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Before Your Very Eyes Review: Children Age to 80 in Gob Squad Show

Dress-up has never seemed more sophisticated than in “Before Your Very Eyes,” the intriguing 70-minute theater piece at the Public Theater by the Gob Squad, the European experimental troupe, which declares at the start that the audience will witness “seven lives lived in fast forward, from age ten to eighty.” We watch seven children, whose actual ages range from nine to 14, as they put on clothing, wigs and makeup in order to pretend to age, on a stage that’s like a playroom, separated by a scrim that’s supposedly a one-way mirror: The audience can look in, but the children can only see their own reflection.

“You do know why you’re here, don’t you?” a pleasant official-sounding female voice says to the children, as her words are posted in supertitles above the stage. “You’re here to live and then die.”

And so they do, with the help of live and recorded video – as teenagers, young adults, people in their 40’s, and then the elderly, who drop dead one by one.

Click on any photograph to see it enlarged

While offering no especially fresh or profound insights into the aging process or life as it’s lived today, “Before Your Very Eyes” is full of chaotic and kinetic business that occasionally scores as amusing or thought provoking. There’s at least one moment in each Age of Man that feels spot-on.

“So what can you do now that you’re 21,” the voice asks one of the actors, eliciting a long list that includes:

I can legally get drunk

I can join the army

I can waste my money on cheap accessories

I can throw a crazy party where one person ends up in the Emergency room

I can vote

What can you do now you’re 45, the voice asks later.

I can spend too much money joining a gym, to try to lose weight

and

I can make my kids wear hats because I’m feeling cold

In middle age, they all attend a party in which they act out in pantomime instructions the voice gives them, such as:

Take the plate of homemade sushi you prepared and look at it – embarrassed

and

Talk about your children, schools and the gentrification of the neighborhood. Talk for too long.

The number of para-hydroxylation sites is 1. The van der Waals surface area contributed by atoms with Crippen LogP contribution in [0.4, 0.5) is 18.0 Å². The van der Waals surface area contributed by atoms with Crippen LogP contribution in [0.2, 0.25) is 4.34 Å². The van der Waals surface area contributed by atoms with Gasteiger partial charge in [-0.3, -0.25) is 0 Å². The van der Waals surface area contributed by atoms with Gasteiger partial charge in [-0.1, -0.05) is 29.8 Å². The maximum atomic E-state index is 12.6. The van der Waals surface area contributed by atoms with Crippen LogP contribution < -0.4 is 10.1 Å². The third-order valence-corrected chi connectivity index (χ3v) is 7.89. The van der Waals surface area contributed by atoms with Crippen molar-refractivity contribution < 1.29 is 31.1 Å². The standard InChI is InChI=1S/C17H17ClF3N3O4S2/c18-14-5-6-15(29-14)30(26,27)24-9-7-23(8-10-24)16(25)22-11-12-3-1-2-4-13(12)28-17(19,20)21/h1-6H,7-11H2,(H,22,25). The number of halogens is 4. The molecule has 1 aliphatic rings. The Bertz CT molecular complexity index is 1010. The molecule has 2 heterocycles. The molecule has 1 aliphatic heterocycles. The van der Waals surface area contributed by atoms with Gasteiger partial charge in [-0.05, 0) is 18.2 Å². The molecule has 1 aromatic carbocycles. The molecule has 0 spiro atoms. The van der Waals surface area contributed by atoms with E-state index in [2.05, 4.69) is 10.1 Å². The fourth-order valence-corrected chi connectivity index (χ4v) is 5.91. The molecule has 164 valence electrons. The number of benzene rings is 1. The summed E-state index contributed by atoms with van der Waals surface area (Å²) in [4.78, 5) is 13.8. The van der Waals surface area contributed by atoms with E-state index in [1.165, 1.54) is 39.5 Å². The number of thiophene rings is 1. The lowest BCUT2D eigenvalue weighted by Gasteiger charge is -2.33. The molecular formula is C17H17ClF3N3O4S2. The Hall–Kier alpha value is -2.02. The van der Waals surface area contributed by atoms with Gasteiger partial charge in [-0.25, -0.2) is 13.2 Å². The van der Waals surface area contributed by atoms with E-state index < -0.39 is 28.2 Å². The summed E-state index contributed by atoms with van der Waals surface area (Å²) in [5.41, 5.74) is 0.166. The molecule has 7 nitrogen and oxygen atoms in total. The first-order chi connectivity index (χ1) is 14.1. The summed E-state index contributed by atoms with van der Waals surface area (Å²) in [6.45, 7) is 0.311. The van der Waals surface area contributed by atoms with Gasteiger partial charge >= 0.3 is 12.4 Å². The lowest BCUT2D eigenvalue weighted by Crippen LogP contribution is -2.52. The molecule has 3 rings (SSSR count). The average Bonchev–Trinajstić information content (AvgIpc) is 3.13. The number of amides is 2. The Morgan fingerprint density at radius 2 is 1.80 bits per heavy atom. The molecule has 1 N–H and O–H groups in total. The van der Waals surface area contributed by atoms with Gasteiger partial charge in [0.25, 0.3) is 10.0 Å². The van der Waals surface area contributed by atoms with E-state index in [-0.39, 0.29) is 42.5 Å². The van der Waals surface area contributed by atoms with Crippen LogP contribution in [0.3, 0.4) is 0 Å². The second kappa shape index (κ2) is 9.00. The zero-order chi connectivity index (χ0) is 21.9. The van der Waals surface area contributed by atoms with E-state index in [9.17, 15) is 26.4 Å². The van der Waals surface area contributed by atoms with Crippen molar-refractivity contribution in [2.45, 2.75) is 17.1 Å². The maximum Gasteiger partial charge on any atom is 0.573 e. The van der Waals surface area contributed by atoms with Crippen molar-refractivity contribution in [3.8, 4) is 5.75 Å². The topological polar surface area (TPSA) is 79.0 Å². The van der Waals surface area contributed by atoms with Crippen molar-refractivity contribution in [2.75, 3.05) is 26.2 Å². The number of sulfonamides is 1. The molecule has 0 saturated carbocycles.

A “middle-aged” Keanu looks stone-faced at a video of a “younger” Keanu full of outlandishly ambitious predictions for his future

At the end, when only Meghan is left alive, the voice then interrogates her, asking nine questions, beginning with

“How does it feel to be left behind?”

“I feel sad sometimes but my friends help me get through.”

and including “Is there anything you would have done differently? “

“I wish I had traveled more, the world’s a big place.”

There are two “teams” of child actors, Team 1 and Team A who alternate performances. (I saw Team 1.) Almost all the cast members have professional acting experience, but the Gob Squad doesn’t seem to want us to be impressed with the children’s transformation into adults. Quite the opposite. The actors always come off as children playing at grownups, as if Gob Squad is saying: But aren’t we all just forever children playing at grownups?

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About New York Theater
Jonathan Mandell is a 3rd generation NYC journalist, who sees shows, reads plays, writes reviews and sometimes talks with people.

4 Responses to Before Your Very Eyes Review: Children Age to 80 in Gob Squad Show

  1. bobster427 says:

    I was expecting the ushers to give us knives at the end of the show to use on our wrists. There was only the sadness, never any joy or hope.

  2. Well, it’s true they all wind up disappointed with their lives and they drop dead! But didn’t you think it was delivered with such energy – the excessive, inherently hopeful energy of youth?

  3. bobster427 says:

    I did in the beginning but during that “cocktail party” it all went South for me. Not one bit of something happy? Now of course maybe I’m putting my own life on it…

  4. Zachary Evans says:

    Yes, maybe you ARE putting “your own life on it…”, bobster427. I, and the people I saw it with, were laughing all the way through the show. It’s a heavy topic (life, disappointments, dying…), but it was handled very well I thought…

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